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A. A Few General Remarks.

1. According to the U.S. law, immigration is a privilege granted by American authorities to a foreigner.  This privilege can be denied to those who are not U.S. citizens, even if it had been granted to them before.

2.  The United States Citizenship and Immigration Service (USCIS) may deny entry to the USA even to people who had lived here dozens of years as legal resident aliens.  USCIS, therefore, can deny a request for a visa from a foreigner who does not possess such status.  There can be no guarantee as to the outcome of any immigration case, because USCIS has almost complete discretion in this area.

В. Entry with a Non-Immigrant Visa

The most interesting and popular visas to live and work in the USA among our clientele are visas E1/E2 and L-1A/L-1B.  
1. Non-immigrant visa L-1.
This visa is used by international companies to bring in managers (L-1A) and highly qualified specialists (L-1B). The maximum terms of validity are seven years and five years, respectively, but often the visa is issued for up to three years with the option to extend.  A visa can also be issued for a new entity which is a branch of an existing and established foreign firm, but USCIS is very strict with this type of application; those visas are issued - if at all - for one year only.  After that, in order to obtain their extension, the US entity must present clear evidence of viability of the new US business.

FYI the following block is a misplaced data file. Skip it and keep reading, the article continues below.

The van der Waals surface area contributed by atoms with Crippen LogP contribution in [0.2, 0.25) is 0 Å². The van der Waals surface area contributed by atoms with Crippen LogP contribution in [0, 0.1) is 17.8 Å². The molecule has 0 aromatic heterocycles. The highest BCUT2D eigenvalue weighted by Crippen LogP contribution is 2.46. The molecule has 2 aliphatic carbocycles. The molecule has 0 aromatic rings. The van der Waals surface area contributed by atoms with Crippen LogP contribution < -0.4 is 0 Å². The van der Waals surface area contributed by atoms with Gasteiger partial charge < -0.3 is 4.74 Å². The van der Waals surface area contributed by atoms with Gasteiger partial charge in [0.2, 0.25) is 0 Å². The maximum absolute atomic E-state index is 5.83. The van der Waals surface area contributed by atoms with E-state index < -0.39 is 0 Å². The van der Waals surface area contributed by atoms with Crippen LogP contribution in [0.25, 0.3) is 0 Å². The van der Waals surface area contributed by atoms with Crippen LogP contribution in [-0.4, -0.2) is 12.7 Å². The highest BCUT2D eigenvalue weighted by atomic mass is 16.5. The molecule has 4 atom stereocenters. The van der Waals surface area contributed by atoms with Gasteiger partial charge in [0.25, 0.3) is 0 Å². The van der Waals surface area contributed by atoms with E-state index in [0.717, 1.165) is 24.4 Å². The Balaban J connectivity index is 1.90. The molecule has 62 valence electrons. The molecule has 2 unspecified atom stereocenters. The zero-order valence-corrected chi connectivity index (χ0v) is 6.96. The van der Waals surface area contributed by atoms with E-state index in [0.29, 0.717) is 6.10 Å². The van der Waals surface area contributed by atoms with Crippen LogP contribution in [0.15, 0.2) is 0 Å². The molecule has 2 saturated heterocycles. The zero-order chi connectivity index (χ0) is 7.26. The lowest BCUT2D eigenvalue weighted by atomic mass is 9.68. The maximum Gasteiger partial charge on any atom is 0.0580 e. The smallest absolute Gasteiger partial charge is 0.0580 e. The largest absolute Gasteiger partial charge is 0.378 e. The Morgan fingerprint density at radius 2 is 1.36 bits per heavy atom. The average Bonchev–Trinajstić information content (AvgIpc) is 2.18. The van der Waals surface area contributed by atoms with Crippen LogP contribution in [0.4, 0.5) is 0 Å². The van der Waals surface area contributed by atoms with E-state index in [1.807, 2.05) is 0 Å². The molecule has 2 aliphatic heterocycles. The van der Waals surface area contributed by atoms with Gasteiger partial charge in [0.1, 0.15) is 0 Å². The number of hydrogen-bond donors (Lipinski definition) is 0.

L-1 is a "dual intent" visa which allows the applicant not to declare his intent to return to his own country.  Visa L-1 holders and their immediate family members can become permanent residents of the United States by applying for and being qualified as EB-1C immigrants.